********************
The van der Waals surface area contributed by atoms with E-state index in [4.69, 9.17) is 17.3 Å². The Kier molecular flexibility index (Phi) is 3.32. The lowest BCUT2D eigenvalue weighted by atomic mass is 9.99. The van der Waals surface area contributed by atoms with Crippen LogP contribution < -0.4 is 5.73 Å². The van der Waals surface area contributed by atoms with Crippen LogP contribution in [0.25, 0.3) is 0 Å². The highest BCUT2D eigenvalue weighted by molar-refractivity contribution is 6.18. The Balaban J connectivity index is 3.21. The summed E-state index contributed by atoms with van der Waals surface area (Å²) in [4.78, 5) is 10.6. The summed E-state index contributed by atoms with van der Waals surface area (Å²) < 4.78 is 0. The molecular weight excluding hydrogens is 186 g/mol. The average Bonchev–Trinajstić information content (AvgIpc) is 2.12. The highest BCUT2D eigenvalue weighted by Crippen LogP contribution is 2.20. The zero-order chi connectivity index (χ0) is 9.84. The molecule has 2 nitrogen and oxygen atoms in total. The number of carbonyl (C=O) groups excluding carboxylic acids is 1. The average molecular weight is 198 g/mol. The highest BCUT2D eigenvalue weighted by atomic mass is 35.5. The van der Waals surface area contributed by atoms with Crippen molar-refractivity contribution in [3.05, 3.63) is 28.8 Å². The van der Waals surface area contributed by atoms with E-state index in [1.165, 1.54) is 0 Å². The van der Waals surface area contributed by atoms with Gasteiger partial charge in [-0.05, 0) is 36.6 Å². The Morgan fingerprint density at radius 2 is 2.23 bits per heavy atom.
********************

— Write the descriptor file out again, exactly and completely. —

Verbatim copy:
The van der Waals surface area contributed by atoms with E-state index in [4.69, 9.17) is 17.3 Å². The Kier molecular flexibility index (Phi) is 3.32. The lowest BCUT2D eigenvalue weighted by atomic mass is 9.99. The van der Waals surface area contributed by atoms with Crippen LogP contribution < -0.4 is 5.73 Å². The van der Waals surface area contributed by atoms with Crippen LogP contribution in [0.25, 0.3) is 0 Å². The highest BCUT2D eigenvalue weighted by molar-refractivity contribution is 6.18. The Balaban J connectivity index is 3.21. The summed E-state index contributed by atoms with van der Waals surface area (Å²) in [4.78, 5) is 10.6. The summed E-state index contributed by atoms with van der Waals surface area (Å²) < 4.78 is 0. The molecular weight excluding hydrogens is 186 g/mol. The average Bonchev–Trinajstić information content (AvgIpc) is 2.12. The highest BCUT2D eigenvalue weighted by Crippen LogP contribution is 2.20. The zero-order chi connectivity index (χ0) is 9.84. The molecule has 2 nitrogen and oxygen atoms in total. The number of carbonyl (C=O) groups excluding carboxylic acids is 1. The average molecular weight is 198 g/mol. The highest BCUT2D eigenvalue weighted by atomic mass is 35.5. The van der Waals surface area contributed by atoms with Crippen molar-refractivity contribution in [3.05, 3.63) is 28.8 Å². The van der Waals surface area contributed by atoms with E-state index in [1.165, 1.54) is 0 Å². The van der Waals surface area contributed by atoms with Gasteiger partial charge in [-0.05, 0) is 36.6 Å². The Morgan fingerprint density at radius 2 is 2.23 bits per heavy atom.